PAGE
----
Late-life depression (LLD) is a major depressive disorder in older adults. LLD is common and poses a substantial burden for affected individuals, their families and society1. These burdens include worse quality of life, impaired activities of daily living2 and increased frailty3. Previous studies demonstrated a strong link among LLD, poor physical health4, cognitive impairment, an increased risk for dementia and mortality5. These clinico-epidemiological findings suggest that older adults with LLD may experience an accelerated ageing phenotype6.

Accelerated ageing processes in LLD may be driven by increased allostatic load, altered proteostasis control, pro-inflammatory mechanisms and systemic oxidative stress7,8. Research also suggests that accelerated ageing in LLD may occur on the cellular and subcellular level9 and be linked to enhanced senescence processes10. Cellular senescence11 has emerged as a pivotal hallmark of the biology of ageing. It is a complex stress response in which cells irreversibly lose their proliferative capacity, become resistant to apoptosis12 and develop a multicomponent secretory phenotype13, referred to as the senescence-associated secretory phenotype (SASP)12. The SASP includes proteins involved in cycle control, intercellular communication, the immune-inflammatory response and tissue remodelling14. Under non-pathological conditions, SASP proteins are essential for embryonic development and tissue patterning throughout life15. However, the accumulation of senescent cells and the increased secretion of SASP proteins with age is linked to tissue deterioration and the emergence of physical disorders prevalent in older adults16. Human and animal studies found that the increased expression of SASP proteins drives multiple age-related phenotypes, such as atherosclerosis17, osteoarthritis18, cancer19, kidney dysfunction20 and a shortened health span21. In humans, an increase in SASP proteins is related to obesity, cardiometabolic dysregulation22 and frailty14. Several studies characterized the role of cellular senescence and SASP proteins in the brain. Aged microglia, astrocytes and neurons exhibit various features of senescence, including the expression of SASP proteins23,24,25. In Alzheimer’s disease, an upregulation of SASP proteins has been found in hippocampal neurons and astrocytes26.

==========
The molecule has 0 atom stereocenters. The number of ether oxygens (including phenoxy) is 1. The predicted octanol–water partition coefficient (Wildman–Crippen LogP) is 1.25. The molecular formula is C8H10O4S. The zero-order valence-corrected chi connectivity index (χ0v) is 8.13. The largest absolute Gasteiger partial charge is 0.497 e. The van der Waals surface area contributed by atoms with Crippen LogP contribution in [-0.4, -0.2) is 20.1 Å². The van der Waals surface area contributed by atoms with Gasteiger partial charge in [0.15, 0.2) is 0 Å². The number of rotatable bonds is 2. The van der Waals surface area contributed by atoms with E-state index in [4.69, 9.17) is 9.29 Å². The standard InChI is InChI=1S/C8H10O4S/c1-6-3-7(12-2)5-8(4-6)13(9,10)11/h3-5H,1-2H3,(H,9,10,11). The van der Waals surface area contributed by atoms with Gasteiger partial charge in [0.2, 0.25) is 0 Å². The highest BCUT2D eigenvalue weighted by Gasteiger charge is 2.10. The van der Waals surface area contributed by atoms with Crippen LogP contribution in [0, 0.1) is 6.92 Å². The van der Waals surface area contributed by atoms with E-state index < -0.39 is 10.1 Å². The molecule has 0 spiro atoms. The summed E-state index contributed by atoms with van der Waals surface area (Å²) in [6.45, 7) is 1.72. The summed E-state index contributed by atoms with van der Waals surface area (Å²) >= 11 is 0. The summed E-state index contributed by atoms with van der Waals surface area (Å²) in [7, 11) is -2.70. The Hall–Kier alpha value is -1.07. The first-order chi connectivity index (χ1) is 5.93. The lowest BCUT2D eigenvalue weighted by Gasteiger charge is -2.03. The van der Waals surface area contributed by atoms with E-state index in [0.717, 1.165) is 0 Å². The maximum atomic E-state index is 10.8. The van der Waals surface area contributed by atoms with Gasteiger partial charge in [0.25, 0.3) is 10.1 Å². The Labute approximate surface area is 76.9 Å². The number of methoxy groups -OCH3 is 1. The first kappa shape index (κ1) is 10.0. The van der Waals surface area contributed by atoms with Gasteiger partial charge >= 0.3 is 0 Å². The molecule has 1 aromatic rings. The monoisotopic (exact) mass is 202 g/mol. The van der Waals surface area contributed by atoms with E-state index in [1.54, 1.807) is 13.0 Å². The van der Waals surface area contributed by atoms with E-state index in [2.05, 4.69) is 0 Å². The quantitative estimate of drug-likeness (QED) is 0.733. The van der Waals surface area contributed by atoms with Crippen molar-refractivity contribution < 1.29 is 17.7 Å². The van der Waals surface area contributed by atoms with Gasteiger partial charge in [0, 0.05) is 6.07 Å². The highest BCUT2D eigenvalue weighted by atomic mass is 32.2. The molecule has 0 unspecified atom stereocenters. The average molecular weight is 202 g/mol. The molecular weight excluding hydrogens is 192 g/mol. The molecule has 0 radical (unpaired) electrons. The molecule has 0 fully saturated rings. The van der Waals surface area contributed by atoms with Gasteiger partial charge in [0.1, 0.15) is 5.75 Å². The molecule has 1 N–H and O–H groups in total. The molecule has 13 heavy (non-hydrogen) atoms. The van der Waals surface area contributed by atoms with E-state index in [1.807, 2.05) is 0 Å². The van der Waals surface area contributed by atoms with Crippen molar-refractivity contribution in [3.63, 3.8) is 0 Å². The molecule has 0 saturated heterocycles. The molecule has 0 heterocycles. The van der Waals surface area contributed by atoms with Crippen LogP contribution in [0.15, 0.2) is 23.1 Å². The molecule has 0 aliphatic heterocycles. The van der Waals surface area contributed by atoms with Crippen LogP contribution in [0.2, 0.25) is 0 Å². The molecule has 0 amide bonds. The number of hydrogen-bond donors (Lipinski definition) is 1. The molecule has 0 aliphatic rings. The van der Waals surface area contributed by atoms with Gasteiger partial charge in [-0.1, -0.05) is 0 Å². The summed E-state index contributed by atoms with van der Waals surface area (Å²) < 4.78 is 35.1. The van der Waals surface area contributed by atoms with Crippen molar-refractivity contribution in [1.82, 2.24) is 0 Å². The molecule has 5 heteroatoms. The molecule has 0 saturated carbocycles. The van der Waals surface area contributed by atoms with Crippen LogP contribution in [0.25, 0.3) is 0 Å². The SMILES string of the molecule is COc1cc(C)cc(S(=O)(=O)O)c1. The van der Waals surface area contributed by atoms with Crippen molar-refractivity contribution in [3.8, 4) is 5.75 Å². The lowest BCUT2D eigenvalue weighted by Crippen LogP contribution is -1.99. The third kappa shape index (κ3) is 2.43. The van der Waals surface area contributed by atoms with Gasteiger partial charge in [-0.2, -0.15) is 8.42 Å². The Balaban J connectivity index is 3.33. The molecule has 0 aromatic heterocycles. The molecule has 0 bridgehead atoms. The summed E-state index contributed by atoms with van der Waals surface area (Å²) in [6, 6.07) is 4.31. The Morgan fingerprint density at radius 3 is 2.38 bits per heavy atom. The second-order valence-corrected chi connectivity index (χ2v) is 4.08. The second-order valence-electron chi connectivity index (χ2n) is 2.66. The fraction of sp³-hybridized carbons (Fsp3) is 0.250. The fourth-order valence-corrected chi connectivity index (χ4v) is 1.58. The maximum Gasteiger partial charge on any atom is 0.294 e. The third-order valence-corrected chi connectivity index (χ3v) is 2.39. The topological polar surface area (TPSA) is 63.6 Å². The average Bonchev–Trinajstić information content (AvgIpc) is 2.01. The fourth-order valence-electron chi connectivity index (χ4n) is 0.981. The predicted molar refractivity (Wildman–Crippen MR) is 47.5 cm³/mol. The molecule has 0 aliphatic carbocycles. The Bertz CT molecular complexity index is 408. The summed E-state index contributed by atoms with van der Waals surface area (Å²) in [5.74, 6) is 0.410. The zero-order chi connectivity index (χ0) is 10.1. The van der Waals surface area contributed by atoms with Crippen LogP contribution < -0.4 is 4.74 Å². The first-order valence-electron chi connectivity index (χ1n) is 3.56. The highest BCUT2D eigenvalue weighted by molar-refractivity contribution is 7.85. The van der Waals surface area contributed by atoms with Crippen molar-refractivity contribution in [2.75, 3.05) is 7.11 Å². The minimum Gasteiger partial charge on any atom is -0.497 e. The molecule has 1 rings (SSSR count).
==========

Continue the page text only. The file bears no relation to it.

These findings support that cellular senescence underlies body-wide accelerated ageing and that SASP proteins are markers for these processes. Since the SASP proteins reflect multiple interrelated biological functions, examining them as a biomarker-composite index (SASP index) might be more robust than investigating single proteins. While the SASP is cell dependent, there are common SASP proteins expressed by senescent cells. On the basis of these SASP markers27, our group developed a peripheral SASP index comprising 22 proteins. We validated the SASP index in several studies28,29 and consistently found a higher SASP index in individuals with LLD compared with healthy individuals28,30,31, suggesting that the SASP index might be a marker for accelerated ageing in LLD.